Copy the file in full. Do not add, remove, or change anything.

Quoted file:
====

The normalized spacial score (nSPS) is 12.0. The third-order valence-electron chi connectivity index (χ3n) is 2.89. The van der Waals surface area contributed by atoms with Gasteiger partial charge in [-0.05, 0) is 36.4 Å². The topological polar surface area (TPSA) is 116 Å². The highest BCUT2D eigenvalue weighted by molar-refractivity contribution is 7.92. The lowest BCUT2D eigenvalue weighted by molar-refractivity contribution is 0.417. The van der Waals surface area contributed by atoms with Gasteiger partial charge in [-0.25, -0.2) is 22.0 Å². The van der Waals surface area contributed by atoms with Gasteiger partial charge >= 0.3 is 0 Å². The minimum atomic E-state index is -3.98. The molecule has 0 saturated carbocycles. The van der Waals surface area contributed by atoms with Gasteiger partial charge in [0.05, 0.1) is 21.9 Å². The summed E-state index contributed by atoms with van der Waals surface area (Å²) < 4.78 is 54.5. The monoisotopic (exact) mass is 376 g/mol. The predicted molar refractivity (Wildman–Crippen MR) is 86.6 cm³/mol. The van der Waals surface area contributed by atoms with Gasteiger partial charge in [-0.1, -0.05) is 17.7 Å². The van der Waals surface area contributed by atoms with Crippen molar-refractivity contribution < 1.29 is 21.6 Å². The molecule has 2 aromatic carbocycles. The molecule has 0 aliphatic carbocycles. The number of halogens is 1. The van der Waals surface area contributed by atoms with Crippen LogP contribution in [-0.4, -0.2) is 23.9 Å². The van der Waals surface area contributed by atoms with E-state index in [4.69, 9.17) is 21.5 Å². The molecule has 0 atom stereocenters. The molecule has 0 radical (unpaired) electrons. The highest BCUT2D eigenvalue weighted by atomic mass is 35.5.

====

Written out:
The normalized spacial score (nSPS) is 12.0. The third-order valence-electron chi connectivity index (χ3n) is 2.89. The van der Waals surface area contributed by atoms with Gasteiger partial charge in [-0.05, 0) is 36.4 Å². The topological polar surface area (TPSA) is 116 Å². The highest BCUT2D eigenvalue weighted by molar-refractivity contribution is 7.92. The lowest BCUT2D eigenvalue weighted by molar-refractivity contribution is 0.417. The van der Waals surface area contributed by atoms with Gasteiger partial charge in [-0.25, -0.2) is 22.0 Å². The van der Waals surface area contributed by atoms with Gasteiger partial charge >= 0.3 is 0 Å². The minimum atomic E-state index is -3.98. The molecule has 0 saturated carbocycles. The van der Waals surface area contributed by atoms with Gasteiger partial charge in [0.05, 0.1) is 21.9 Å². The summed E-state index contributed by atoms with van der Waals surface area (Å²) < 4.78 is 54.5. The monoisotopic (exact) mass is 376 g/mol. The predicted molar refractivity (Wildman–Crippen MR) is 86.6 cm³/mol. The van der Waals surface area contributed by atoms with Gasteiger partial charge in [-0.1, -0.05) is 17.7 Å². The van der Waals surface area contributed by atoms with Crippen molar-refractivity contribution < 1.29 is 21.6 Å². The molecule has 2 aromatic carbocycles. The molecule has 0 aliphatic carbocycles. The number of halogens is 1. The van der Waals surface area contributed by atoms with Crippen LogP contribution in [-0.4, -0.2) is 23.9 Å². The van der Waals surface area contributed by atoms with E-state index in [4.69, 9.17) is 21.5 Å². The molecule has 0 atom stereocenters. The molecule has 0 radical (unpaired) electrons. The highest BCUT2D eigenvalue weighted by atomic mass is 35.5.